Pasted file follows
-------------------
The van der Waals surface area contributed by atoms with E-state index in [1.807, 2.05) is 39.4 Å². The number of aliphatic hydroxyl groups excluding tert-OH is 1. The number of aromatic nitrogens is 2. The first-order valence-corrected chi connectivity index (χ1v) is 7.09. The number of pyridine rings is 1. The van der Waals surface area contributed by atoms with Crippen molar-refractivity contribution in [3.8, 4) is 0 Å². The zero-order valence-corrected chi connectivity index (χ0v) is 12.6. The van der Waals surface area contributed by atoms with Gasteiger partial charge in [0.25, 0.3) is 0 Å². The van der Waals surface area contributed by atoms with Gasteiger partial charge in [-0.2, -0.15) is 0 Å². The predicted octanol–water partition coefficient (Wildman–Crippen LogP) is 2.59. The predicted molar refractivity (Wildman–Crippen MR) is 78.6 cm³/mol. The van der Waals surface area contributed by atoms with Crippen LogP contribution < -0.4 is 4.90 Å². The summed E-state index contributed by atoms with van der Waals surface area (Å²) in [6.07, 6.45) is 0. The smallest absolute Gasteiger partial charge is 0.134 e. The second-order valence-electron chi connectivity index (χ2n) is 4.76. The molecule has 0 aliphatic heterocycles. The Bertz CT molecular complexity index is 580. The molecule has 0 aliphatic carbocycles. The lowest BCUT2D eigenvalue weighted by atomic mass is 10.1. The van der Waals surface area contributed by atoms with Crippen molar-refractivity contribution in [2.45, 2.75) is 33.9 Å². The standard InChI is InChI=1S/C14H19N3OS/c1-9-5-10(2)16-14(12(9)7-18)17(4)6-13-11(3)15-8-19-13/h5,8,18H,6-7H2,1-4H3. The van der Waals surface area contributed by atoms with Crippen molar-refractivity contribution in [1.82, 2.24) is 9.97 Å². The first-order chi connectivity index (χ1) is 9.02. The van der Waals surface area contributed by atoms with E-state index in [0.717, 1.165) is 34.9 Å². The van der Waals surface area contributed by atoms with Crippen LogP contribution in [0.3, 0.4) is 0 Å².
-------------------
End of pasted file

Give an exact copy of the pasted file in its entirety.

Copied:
The van der Waals surface area contributed by atoms with E-state index in [1.807, 2.05) is 39.4 Å². The number of aliphatic hydroxyl groups excluding tert-OH is 1. The number of aromatic nitrogens is 2. The first-order valence-corrected chi connectivity index (χ1v) is 7.09. The number of pyridine rings is 1. The van der Waals surface area contributed by atoms with Crippen molar-refractivity contribution in [3.8, 4) is 0 Å². The zero-order valence-corrected chi connectivity index (χ0v) is 12.6. The van der Waals surface area contributed by atoms with Gasteiger partial charge in [0.25, 0.3) is 0 Å². The van der Waals surface area contributed by atoms with Gasteiger partial charge in [-0.2, -0.15) is 0 Å². The predicted octanol–water partition coefficient (Wildman–Crippen LogP) is 2.59. The predicted molar refractivity (Wildman–Crippen MR) is 78.6 cm³/mol. The van der Waals surface area contributed by atoms with Crippen LogP contribution < -0.4 is 4.90 Å². The summed E-state index contributed by atoms with van der Waals surface area (Å²) in [6.07, 6.45) is 0. The smallest absolute Gasteiger partial charge is 0.134 e. The second-order valence-electron chi connectivity index (χ2n) is 4.76. The molecule has 0 aliphatic heterocycles. The Bertz CT molecular complexity index is 580. The molecule has 0 aliphatic carbocycles. The lowest BCUT2D eigenvalue weighted by atomic mass is 10.1. The van der Waals surface area contributed by atoms with Crippen molar-refractivity contribution in [2.45, 2.75) is 33.9 Å². The standard InChI is InChI=1S/C14H19N3OS/c1-9-5-10(2)16-14(12(9)7-18)17(4)6-13-11(3)15-8-19-13/h5,8,18H,6-7H2,1-4H3. The van der Waals surface area contributed by atoms with Crippen molar-refractivity contribution in [1.82, 2.24) is 9.97 Å². The first-order chi connectivity index (χ1) is 9.02. The van der Waals surface area contributed by atoms with E-state index in [0.717, 1.165) is 34.9 Å². The van der Waals surface area contributed by atoms with Crippen LogP contribution in [0.3, 0.4) is 0 Å².